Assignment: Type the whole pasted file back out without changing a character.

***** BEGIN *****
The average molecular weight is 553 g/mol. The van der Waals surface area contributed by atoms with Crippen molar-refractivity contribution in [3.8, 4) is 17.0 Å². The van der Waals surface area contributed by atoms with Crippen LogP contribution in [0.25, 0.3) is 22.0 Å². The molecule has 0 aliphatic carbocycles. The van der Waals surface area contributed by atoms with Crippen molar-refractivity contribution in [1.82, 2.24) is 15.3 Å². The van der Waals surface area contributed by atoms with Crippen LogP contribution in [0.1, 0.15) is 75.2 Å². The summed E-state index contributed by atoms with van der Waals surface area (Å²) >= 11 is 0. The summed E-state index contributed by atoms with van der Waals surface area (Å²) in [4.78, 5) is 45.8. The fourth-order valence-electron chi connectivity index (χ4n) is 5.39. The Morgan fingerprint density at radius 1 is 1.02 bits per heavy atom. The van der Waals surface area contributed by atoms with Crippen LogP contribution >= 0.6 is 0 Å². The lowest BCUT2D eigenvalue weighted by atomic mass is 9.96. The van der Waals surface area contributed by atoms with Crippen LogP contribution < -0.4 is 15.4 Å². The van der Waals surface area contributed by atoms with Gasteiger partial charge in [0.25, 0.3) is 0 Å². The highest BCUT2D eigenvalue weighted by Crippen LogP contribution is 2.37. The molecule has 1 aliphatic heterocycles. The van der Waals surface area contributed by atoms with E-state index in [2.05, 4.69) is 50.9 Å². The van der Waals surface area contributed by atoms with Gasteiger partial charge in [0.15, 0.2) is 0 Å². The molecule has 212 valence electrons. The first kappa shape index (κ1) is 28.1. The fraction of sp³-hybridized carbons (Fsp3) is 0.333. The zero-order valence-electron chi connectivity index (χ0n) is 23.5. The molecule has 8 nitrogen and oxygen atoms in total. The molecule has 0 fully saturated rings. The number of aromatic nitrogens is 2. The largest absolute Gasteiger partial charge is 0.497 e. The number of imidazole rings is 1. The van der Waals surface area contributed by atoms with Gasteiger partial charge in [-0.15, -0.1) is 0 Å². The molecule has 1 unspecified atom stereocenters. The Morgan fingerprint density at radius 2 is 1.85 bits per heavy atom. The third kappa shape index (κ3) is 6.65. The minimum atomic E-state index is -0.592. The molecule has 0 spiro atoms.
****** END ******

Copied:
The average molecular weight is 553 g/mol. The van der Waals surface area contributed by atoms with Crippen molar-refractivity contribution in [3.8, 4) is 17.0 Å². The van der Waals surface area contributed by atoms with Crippen LogP contribution in [0.25, 0.3) is 22.0 Å². The molecule has 0 aliphatic carbocycles. The van der Waals surface area contributed by atoms with Crippen molar-refractivity contribution in [1.82, 2.24) is 15.3 Å². The van der Waals surface area contributed by atoms with Crippen LogP contribution in [0.1, 0.15) is 75.2 Å². The summed E-state index contributed by atoms with van der Waals surface area (Å²) >= 11 is 0. The summed E-state index contributed by atoms with van der Waals surface area (Å²) in [4.78, 5) is 45.8. The fourth-order valence-electron chi connectivity index (χ4n) is 5.39. The Morgan fingerprint density at radius 1 is 1.02 bits per heavy atom. The van der Waals surface area contributed by atoms with Crippen LogP contribution >= 0.6 is 0 Å². The lowest BCUT2D eigenvalue weighted by atomic mass is 9.96. The van der Waals surface area contributed by atoms with Crippen LogP contribution < -0.4 is 15.4 Å². The van der Waals surface area contributed by atoms with Gasteiger partial charge in [0.25, 0.3) is 0 Å². The highest BCUT2D eigenvalue weighted by Crippen LogP contribution is 2.37. The molecule has 1 aliphatic heterocycles. The van der Waals surface area contributed by atoms with E-state index in [2.05, 4.69) is 50.9 Å². The van der Waals surface area contributed by atoms with Gasteiger partial charge in [0.15, 0.2) is 0 Å². The molecule has 212 valence electrons. The first kappa shape index (κ1) is 28.1. The fraction of sp³-hybridized carbons (Fsp3) is 0.333. The zero-order valence-electron chi connectivity index (χ0n) is 23.5. The molecule has 8 nitrogen and oxygen atoms in total. The molecule has 0 fully saturated rings. The number of aromatic nitrogens is 2. The largest absolute Gasteiger partial charge is 0.497 e. The number of imidazole rings is 1. The van der Waals surface area contributed by atoms with Gasteiger partial charge in [-0.15, -0.1) is 0 Å². The molecule has 1 unspecified atom stereocenters. The Morgan fingerprint density at radius 2 is 1.85 bits per heavy atom. The third kappa shape index (κ3) is 6.65. The minimum atomic E-state index is -0.592. The molecule has 0 spiro atoms.